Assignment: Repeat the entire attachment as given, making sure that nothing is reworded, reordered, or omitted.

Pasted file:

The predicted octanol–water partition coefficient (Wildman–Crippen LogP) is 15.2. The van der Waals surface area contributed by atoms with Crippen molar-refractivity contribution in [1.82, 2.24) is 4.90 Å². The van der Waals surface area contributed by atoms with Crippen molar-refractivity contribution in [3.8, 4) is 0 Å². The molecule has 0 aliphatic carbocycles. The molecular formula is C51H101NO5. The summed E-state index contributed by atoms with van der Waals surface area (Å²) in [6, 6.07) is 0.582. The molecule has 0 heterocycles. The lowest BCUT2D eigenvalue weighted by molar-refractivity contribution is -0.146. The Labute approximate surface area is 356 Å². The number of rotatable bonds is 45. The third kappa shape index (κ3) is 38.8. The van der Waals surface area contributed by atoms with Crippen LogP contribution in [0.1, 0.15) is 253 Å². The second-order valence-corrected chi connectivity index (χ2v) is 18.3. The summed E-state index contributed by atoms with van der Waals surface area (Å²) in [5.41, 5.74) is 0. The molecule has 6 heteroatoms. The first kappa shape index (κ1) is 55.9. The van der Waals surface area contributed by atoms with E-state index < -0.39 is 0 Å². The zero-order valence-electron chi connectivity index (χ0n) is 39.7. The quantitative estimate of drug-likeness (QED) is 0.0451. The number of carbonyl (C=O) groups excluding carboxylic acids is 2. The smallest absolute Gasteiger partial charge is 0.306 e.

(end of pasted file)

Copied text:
The predicted octanol–water partition coefficient (Wildman–Crippen LogP) is 15.2. The van der Waals surface area contributed by atoms with Crippen molar-refractivity contribution in [1.82, 2.24) is 4.90 Å². The van der Waals surface area contributed by atoms with Crippen molar-refractivity contribution in [3.8, 4) is 0 Å². The molecule has 0 aliphatic carbocycles. The molecular formula is C51H101NO5. The summed E-state index contributed by atoms with van der Waals surface area (Å²) in [6, 6.07) is 0.582. The molecule has 0 heterocycles. The lowest BCUT2D eigenvalue weighted by molar-refractivity contribution is -0.146. The Labute approximate surface area is 356 Å². The number of rotatable bonds is 45. The third kappa shape index (κ3) is 38.8. The van der Waals surface area contributed by atoms with Crippen LogP contribution in [0.1, 0.15) is 253 Å². The second-order valence-corrected chi connectivity index (χ2v) is 18.3. The summed E-state index contributed by atoms with van der Waals surface area (Å²) in [5.41, 5.74) is 0. The molecule has 6 heteroatoms. The first kappa shape index (κ1) is 55.9. The van der Waals surface area contributed by atoms with E-state index < -0.39 is 0 Å². The zero-order valence-electron chi connectivity index (χ0n) is 39.7. The quantitative estimate of drug-likeness (QED) is 0.0451. The number of carbonyl (C=O) groups excluding carboxylic acids is 2. The smallest absolute Gasteiger partial charge is 0.306 e.